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I believe it is Ex Libris on this thread who has oxalate problems. She might have more info about early signs of toxicity.
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Old 01-13-2009, 03:04 PM
 
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Wow, that took 2.5 hours to read. Whew. So during the reading, I bought some Nutribiotic corn-free SA in powder form. I would like to use it for the whole family. DH has been using Ester-C, but after he's finished with that (big) bottle, I'll have him switch too.

Family:
me: no dairy, soy, gluten. probably yeast problems. generally healthy.
DH: 200 lbs., just found out he had a hole in his heart (ASD), allergy-induced asthma, on 3 daily prescriptions for it. From my reading, it sounds like this could help his allergies? maybe he could decrease his prescriptions after a while?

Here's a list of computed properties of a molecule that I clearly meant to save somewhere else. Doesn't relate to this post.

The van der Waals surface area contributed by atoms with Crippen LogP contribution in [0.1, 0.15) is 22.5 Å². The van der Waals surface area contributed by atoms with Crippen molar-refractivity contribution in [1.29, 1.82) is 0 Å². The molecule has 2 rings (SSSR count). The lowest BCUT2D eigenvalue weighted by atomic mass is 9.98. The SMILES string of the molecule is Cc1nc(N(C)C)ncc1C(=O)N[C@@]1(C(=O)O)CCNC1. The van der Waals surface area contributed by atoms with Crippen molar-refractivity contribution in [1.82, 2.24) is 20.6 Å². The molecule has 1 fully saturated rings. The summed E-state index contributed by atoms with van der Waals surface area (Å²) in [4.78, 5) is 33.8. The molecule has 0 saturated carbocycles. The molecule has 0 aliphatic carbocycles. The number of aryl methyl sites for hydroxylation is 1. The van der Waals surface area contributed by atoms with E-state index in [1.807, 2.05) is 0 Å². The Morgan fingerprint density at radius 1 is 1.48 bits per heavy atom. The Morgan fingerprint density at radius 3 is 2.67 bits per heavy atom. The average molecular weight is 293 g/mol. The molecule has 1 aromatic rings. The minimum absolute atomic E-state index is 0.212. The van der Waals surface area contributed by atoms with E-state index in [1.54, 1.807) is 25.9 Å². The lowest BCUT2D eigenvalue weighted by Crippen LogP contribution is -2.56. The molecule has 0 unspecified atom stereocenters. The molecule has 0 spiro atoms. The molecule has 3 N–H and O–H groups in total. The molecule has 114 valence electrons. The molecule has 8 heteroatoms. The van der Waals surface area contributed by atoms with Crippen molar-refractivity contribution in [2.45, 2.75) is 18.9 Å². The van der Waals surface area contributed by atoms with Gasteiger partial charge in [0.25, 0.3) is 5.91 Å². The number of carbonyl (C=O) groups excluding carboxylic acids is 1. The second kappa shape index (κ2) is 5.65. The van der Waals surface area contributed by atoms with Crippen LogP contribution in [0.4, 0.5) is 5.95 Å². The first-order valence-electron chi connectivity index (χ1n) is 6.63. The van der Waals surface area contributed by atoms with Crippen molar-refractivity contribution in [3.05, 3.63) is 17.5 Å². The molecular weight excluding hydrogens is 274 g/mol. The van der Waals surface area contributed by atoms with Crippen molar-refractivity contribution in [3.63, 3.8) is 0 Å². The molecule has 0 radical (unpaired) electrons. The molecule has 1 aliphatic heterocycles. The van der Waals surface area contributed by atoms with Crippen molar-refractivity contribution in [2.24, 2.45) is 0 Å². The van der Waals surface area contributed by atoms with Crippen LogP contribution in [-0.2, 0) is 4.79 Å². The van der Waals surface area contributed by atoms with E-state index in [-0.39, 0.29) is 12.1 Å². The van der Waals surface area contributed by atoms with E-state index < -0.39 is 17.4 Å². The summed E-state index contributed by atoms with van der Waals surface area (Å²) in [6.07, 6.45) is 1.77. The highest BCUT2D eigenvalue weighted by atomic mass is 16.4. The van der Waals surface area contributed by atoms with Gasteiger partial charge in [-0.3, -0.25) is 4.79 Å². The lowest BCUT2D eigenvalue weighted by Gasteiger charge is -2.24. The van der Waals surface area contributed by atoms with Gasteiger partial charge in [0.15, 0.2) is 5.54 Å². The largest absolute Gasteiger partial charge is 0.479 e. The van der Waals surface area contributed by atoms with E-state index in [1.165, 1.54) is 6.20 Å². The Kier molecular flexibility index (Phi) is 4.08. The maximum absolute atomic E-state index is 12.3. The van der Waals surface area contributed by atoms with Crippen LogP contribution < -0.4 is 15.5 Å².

DD1: 80 lbs. 11 yo, no food issues, no yeast, but she does have allergies (dust, cats). Again, it should be good even for her because of the allergies? She actually has a lot of citrus (lemon, grapefruit, orange juice).
DS: 60 lbs, 8yo. Intolerant: orange (highly), chicken, turkey, gluten, lemon, lime, dairy (highly), soy, potato, and a host of others. So far all the Vitamin C I'd seen had some form of citrus in it. But I ordered the Nutribiotic because it seemed safe for him. Do I need to worry about the oxalate thing for him?
DD2: 35 lbs., 3yo, intolerant to beef, dairy, gluten, soy, corn (highly), and numerous other things (including most citrus). As far as I can tell she doesn't have any yeast issues.

No one is sick right now, so I just do the maintenance dose of 50mg/kg of body weight for kids and 100mg/kg body weight for adults that MT said? Or am I supposed to figure out the bowel tolerance thing instead? Or is that only when someone is sick?

I'm sure with all the food restrictions, we all need the Vitamin C. And I'm trying to make good choices on supplements when we do need them.

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Old 01-13-2009, 03:15 PM